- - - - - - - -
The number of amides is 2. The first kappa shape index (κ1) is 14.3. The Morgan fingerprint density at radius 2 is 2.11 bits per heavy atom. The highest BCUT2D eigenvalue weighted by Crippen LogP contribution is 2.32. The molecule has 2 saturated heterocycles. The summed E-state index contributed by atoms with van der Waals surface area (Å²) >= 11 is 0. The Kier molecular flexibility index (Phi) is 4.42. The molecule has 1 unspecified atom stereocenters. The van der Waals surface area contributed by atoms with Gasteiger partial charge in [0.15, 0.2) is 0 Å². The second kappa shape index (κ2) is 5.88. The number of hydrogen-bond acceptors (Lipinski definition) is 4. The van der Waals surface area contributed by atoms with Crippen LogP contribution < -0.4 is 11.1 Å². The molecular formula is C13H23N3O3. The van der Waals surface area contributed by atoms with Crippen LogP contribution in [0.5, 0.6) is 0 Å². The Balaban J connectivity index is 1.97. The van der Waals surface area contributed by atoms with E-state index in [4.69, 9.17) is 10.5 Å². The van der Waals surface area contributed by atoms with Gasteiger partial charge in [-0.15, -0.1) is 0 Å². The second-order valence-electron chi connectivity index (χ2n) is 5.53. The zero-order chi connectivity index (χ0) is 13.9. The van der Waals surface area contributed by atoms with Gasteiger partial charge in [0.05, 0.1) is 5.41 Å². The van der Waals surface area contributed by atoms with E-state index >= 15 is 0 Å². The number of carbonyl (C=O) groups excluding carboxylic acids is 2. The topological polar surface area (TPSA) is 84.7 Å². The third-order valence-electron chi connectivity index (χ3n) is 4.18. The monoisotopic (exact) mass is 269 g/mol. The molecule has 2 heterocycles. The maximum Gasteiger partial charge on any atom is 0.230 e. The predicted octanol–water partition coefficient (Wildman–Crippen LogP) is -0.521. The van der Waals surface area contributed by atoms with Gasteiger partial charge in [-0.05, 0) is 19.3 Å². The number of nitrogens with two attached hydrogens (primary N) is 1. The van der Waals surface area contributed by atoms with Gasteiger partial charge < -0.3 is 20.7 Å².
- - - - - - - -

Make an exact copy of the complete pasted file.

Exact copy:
The number of amides is 2. The first kappa shape index (κ1) is 14.3. The Morgan fingerprint density at radius 2 is 2.11 bits per heavy atom. The highest BCUT2D eigenvalue weighted by Crippen LogP contribution is 2.32. The molecule has 2 saturated heterocycles. The summed E-state index contributed by atoms with van der Waals surface area (Å²) >= 11 is 0. The Kier molecular flexibility index (Phi) is 4.42. The molecule has 1 unspecified atom stereocenters. The van der Waals surface area contributed by atoms with Gasteiger partial charge in [0.15, 0.2) is 0 Å². The second kappa shape index (κ2) is 5.88. The number of hydrogen-bond acceptors (Lipinski definition) is 4. The van der Waals surface area contributed by atoms with Crippen LogP contribution < -0.4 is 11.1 Å². The molecular formula is C13H23N3O3. The van der Waals surface area contributed by atoms with Crippen LogP contribution in [0.5, 0.6) is 0 Å². The Balaban J connectivity index is 1.97. The van der Waals surface area contributed by atoms with E-state index in [4.69, 9.17) is 10.5 Å². The van der Waals surface area contributed by atoms with Gasteiger partial charge in [-0.15, -0.1) is 0 Å². The second-order valence-electron chi connectivity index (χ2n) is 5.53. The zero-order chi connectivity index (χ0) is 13.9. The van der Waals surface area contributed by atoms with Gasteiger partial charge in [0.05, 0.1) is 5.41 Å². The van der Waals surface area contributed by atoms with E-state index >= 15 is 0 Å². The number of carbonyl (C=O) groups excluding carboxylic acids is 2. The topological polar surface area (TPSA) is 84.7 Å². The third-order valence-electron chi connectivity index (χ3n) is 4.18. The monoisotopic (exact) mass is 269 g/mol. The molecule has 2 heterocycles. The maximum Gasteiger partial charge on any atom is 0.230 e. The predicted octanol–water partition coefficient (Wildman–Crippen LogP) is -0.521. The van der Waals surface area contributed by atoms with Gasteiger partial charge in [-0.05, 0) is 19.3 Å². The number of nitrogens with two attached hydrogens (primary N) is 1. The van der Waals surface area contributed by atoms with Gasteiger partial charge < -0.3 is 20.7 Å².